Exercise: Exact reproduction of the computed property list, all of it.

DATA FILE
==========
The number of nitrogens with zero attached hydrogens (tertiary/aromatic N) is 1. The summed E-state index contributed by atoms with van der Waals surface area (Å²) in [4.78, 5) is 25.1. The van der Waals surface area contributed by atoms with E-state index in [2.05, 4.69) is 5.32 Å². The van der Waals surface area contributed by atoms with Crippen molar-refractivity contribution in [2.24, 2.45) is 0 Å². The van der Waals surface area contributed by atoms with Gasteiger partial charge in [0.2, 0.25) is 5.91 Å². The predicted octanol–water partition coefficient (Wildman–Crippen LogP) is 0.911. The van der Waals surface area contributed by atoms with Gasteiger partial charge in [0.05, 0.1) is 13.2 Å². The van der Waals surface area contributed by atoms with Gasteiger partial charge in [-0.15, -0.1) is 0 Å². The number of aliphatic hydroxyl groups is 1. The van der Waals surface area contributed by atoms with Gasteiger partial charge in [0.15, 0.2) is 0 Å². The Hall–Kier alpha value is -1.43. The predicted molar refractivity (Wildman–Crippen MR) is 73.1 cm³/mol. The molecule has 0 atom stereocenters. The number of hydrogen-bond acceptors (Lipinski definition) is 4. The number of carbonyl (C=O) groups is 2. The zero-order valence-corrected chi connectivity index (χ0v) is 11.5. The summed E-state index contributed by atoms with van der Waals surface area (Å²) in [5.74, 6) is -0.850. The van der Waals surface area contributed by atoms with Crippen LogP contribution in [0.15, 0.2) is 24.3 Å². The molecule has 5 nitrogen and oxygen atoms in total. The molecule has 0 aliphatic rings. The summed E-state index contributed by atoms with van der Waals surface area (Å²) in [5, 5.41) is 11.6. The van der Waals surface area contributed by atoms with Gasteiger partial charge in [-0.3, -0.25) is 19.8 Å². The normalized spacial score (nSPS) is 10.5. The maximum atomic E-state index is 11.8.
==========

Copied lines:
The number of nitrogens with zero attached hydrogens (tertiary/aromatic N) is 1. The summed E-state index contributed by atoms with van der Waals surface area (Å²) in [4.78, 5) is 25.1. The van der Waals surface area contributed by atoms with E-state index in [2.05, 4.69) is 5.32 Å². The van der Waals surface area contributed by atoms with Crippen molar-refractivity contribution in [2.24, 2.45) is 0 Å². The van der Waals surface area contributed by atoms with Gasteiger partial charge in [0.2, 0.25) is 5.91 Å². The predicted octanol–water partition coefficient (Wildman–Crippen LogP) is 0.911. The van der Waals surface area contributed by atoms with Gasteiger partial charge in [0.05, 0.1) is 13.2 Å². The van der Waals surface area contributed by atoms with Gasteiger partial charge in [-0.15, -0.1) is 0 Å². The number of aliphatic hydroxyl groups is 1. The van der Waals surface area contributed by atoms with Gasteiger partial charge in [0.15, 0.2) is 0 Å². The Hall–Kier alpha value is -1.43. The predicted molar refractivity (Wildman–Crippen MR) is 73.1 cm³/mol. The molecule has 0 atom stereocenters. The number of hydrogen-bond acceptors (Lipinski definition) is 4. The number of carbonyl (C=O) groups is 2. The zero-order valence-corrected chi connectivity index (χ0v) is 11.5. The summed E-state index contributed by atoms with van der Waals surface area (Å²) in [5.74, 6) is -0.850. The van der Waals surface area contributed by atoms with Crippen LogP contribution in [0.15, 0.2) is 24.3 Å². The molecule has 5 nitrogen and oxygen atoms in total. The molecule has 0 aliphatic rings. The summed E-state index contributed by atoms with van der Waals surface area (Å²) in [5, 5.41) is 11.6. The van der Waals surface area contributed by atoms with Gasteiger partial charge in [-0.3, -0.25) is 19.8 Å². The normalized spacial score (nSPS) is 10.5. The maximum atomic E-state index is 11.8.